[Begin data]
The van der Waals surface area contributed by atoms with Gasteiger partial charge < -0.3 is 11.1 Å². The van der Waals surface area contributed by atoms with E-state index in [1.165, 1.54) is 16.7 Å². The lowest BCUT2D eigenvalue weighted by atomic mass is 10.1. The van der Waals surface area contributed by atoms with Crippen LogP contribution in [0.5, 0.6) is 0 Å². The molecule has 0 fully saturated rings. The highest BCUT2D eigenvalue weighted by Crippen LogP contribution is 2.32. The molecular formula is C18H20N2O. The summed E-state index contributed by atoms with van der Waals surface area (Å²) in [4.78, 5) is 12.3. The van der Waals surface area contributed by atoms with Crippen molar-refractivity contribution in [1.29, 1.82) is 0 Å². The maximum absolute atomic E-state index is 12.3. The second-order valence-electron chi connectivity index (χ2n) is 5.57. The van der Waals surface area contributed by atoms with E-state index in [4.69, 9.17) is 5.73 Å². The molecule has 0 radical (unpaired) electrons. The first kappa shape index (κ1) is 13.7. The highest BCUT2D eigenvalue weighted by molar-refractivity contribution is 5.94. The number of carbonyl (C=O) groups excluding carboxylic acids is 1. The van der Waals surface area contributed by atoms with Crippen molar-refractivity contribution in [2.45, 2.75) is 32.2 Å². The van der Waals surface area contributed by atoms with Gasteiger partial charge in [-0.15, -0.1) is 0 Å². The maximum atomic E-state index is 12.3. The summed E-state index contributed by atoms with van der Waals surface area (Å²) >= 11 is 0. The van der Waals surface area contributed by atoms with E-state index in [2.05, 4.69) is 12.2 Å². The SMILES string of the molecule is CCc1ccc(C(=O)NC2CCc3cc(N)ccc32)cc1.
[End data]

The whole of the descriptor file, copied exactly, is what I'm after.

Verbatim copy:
The van der Waals surface area contributed by atoms with Gasteiger partial charge < -0.3 is 11.1 Å². The van der Waals surface area contributed by atoms with E-state index in [1.165, 1.54) is 16.7 Å². The lowest BCUT2D eigenvalue weighted by atomic mass is 10.1. The van der Waals surface area contributed by atoms with Crippen LogP contribution in [0.5, 0.6) is 0 Å². The molecule has 0 fully saturated rings. The highest BCUT2D eigenvalue weighted by Crippen LogP contribution is 2.32. The molecular formula is C18H20N2O. The summed E-state index contributed by atoms with van der Waals surface area (Å²) in [4.78, 5) is 12.3. The van der Waals surface area contributed by atoms with Crippen molar-refractivity contribution in [1.29, 1.82) is 0 Å². The maximum absolute atomic E-state index is 12.3. The second-order valence-electron chi connectivity index (χ2n) is 5.57. The van der Waals surface area contributed by atoms with E-state index in [4.69, 9.17) is 5.73 Å². The molecule has 0 radical (unpaired) electrons. The first kappa shape index (κ1) is 13.7. The highest BCUT2D eigenvalue weighted by molar-refractivity contribution is 5.94. The number of carbonyl (C=O) groups excluding carboxylic acids is 1. The van der Waals surface area contributed by atoms with Crippen molar-refractivity contribution in [2.45, 2.75) is 32.2 Å². The van der Waals surface area contributed by atoms with Gasteiger partial charge in [-0.15, -0.1) is 0 Å². The maximum atomic E-state index is 12.3. The summed E-state index contributed by atoms with van der Waals surface area (Å²) >= 11 is 0. The van der Waals surface area contributed by atoms with E-state index in [2.05, 4.69) is 12.2 Å². The SMILES string of the molecule is CCc1ccc(C(=O)NC2CCc3cc(N)ccc32)cc1.